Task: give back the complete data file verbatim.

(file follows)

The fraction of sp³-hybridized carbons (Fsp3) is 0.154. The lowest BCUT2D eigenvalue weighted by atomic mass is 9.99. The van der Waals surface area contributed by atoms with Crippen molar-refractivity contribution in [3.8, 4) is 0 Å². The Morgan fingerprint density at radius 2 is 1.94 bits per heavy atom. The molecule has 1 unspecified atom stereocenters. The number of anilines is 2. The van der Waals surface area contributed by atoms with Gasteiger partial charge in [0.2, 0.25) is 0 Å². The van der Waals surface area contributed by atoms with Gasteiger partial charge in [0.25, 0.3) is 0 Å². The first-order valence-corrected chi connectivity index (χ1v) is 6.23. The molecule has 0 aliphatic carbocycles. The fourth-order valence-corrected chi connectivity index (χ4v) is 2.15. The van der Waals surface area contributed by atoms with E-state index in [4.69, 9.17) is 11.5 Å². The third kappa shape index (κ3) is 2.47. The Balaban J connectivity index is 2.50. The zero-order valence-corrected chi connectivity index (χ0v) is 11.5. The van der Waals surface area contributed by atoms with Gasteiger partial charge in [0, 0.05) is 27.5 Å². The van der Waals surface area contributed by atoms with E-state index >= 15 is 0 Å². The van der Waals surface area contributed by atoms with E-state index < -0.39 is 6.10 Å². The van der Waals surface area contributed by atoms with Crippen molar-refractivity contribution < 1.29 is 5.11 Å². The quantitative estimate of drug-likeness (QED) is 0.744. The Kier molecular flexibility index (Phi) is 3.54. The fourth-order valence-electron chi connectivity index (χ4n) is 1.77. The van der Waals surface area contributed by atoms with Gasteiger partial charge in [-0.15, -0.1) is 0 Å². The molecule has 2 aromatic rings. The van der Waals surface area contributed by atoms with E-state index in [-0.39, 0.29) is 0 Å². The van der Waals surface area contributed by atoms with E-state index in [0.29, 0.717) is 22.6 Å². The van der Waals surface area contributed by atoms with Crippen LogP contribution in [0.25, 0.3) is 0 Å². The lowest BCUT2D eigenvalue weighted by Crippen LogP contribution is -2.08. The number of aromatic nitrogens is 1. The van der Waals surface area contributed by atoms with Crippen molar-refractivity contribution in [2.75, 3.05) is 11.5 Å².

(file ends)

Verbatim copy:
The fraction of sp³-hybridized carbons (Fsp3) is 0.154. The lowest BCUT2D eigenvalue weighted by atomic mass is 9.99. The van der Waals surface area contributed by atoms with Crippen molar-refractivity contribution in [3.8, 4) is 0 Å². The Morgan fingerprint density at radius 2 is 1.94 bits per heavy atom. The molecule has 1 unspecified atom stereocenters. The number of anilines is 2. The van der Waals surface area contributed by atoms with Gasteiger partial charge in [0.2, 0.25) is 0 Å². The van der Waals surface area contributed by atoms with Gasteiger partial charge in [0.25, 0.3) is 0 Å². The first-order valence-corrected chi connectivity index (χ1v) is 6.23. The molecule has 0 aliphatic carbocycles. The fourth-order valence-corrected chi connectivity index (χ4v) is 2.15. The van der Waals surface area contributed by atoms with E-state index in [4.69, 9.17) is 11.5 Å². The third kappa shape index (κ3) is 2.47. The Balaban J connectivity index is 2.50. The zero-order valence-corrected chi connectivity index (χ0v) is 11.5. The van der Waals surface area contributed by atoms with Gasteiger partial charge in [0, 0.05) is 27.5 Å². The van der Waals surface area contributed by atoms with E-state index >= 15 is 0 Å². The van der Waals surface area contributed by atoms with E-state index < -0.39 is 6.10 Å². The van der Waals surface area contributed by atoms with Crippen molar-refractivity contribution < 1.29 is 5.11 Å². The quantitative estimate of drug-likeness (QED) is 0.744. The Kier molecular flexibility index (Phi) is 3.54. The fourth-order valence-electron chi connectivity index (χ4n) is 1.77. The van der Waals surface area contributed by atoms with Gasteiger partial charge in [-0.15, -0.1) is 0 Å². The molecule has 2 aromatic rings. The van der Waals surface area contributed by atoms with E-state index in [-0.39, 0.29) is 0 Å². The van der Waals surface area contributed by atoms with E-state index in [0.29, 0.717) is 22.6 Å². The van der Waals surface area contributed by atoms with Crippen LogP contribution in [0.25, 0.3) is 0 Å². The lowest BCUT2D eigenvalue weighted by Crippen LogP contribution is -2.08. The number of aromatic nitrogens is 1. The van der Waals surface area contributed by atoms with Crippen molar-refractivity contribution in [2.75, 3.05) is 11.5 Å².